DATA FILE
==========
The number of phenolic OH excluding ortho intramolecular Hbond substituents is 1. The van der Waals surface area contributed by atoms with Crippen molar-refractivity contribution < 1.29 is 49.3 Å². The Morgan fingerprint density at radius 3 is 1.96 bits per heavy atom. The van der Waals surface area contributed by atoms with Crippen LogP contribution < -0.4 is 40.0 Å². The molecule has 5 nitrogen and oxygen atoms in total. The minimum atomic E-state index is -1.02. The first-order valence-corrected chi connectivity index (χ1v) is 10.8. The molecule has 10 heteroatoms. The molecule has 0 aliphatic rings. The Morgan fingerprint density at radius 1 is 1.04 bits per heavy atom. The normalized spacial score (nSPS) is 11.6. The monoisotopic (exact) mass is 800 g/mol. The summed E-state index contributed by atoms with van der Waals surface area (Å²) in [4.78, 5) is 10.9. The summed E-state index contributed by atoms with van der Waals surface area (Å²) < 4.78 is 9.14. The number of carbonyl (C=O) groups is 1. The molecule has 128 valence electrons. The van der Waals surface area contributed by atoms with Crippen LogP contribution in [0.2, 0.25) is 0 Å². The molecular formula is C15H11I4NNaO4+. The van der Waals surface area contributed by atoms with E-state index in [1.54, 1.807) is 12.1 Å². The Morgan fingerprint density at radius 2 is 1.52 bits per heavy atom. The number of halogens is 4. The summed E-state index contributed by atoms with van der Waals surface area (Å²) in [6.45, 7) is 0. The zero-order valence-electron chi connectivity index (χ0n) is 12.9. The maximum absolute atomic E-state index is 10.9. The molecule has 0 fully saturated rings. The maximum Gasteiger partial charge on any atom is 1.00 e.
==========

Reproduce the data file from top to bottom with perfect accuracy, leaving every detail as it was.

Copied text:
The number of phenolic OH excluding ortho intramolecular Hbond substituents is 1. The van der Waals surface area contributed by atoms with Crippen molar-refractivity contribution < 1.29 is 49.3 Å². The Morgan fingerprint density at radius 3 is 1.96 bits per heavy atom. The van der Waals surface area contributed by atoms with Crippen LogP contribution < -0.4 is 40.0 Å². The molecule has 5 nitrogen and oxygen atoms in total. The minimum atomic E-state index is -1.02. The first-order valence-corrected chi connectivity index (χ1v) is 10.8. The molecule has 10 heteroatoms. The molecule has 0 aliphatic rings. The Morgan fingerprint density at radius 1 is 1.04 bits per heavy atom. The normalized spacial score (nSPS) is 11.6. The monoisotopic (exact) mass is 800 g/mol. The summed E-state index contributed by atoms with van der Waals surface area (Å²) in [4.78, 5) is 10.9. The summed E-state index contributed by atoms with van der Waals surface area (Å²) < 4.78 is 9.14. The number of carbonyl (C=O) groups is 1. The molecule has 128 valence electrons. The van der Waals surface area contributed by atoms with Crippen LogP contribution in [0.2, 0.25) is 0 Å². The molecular formula is C15H11I4NNaO4+. The van der Waals surface area contributed by atoms with E-state index in [1.54, 1.807) is 12.1 Å². The Morgan fingerprint density at radius 2 is 1.52 bits per heavy atom. The number of halogens is 4. The summed E-state index contributed by atoms with van der Waals surface area (Å²) in [6.45, 7) is 0. The zero-order valence-electron chi connectivity index (χ0n) is 12.9. The maximum absolute atomic E-state index is 10.9. The molecule has 0 fully saturated rings. The maximum Gasteiger partial charge on any atom is 1.00 e.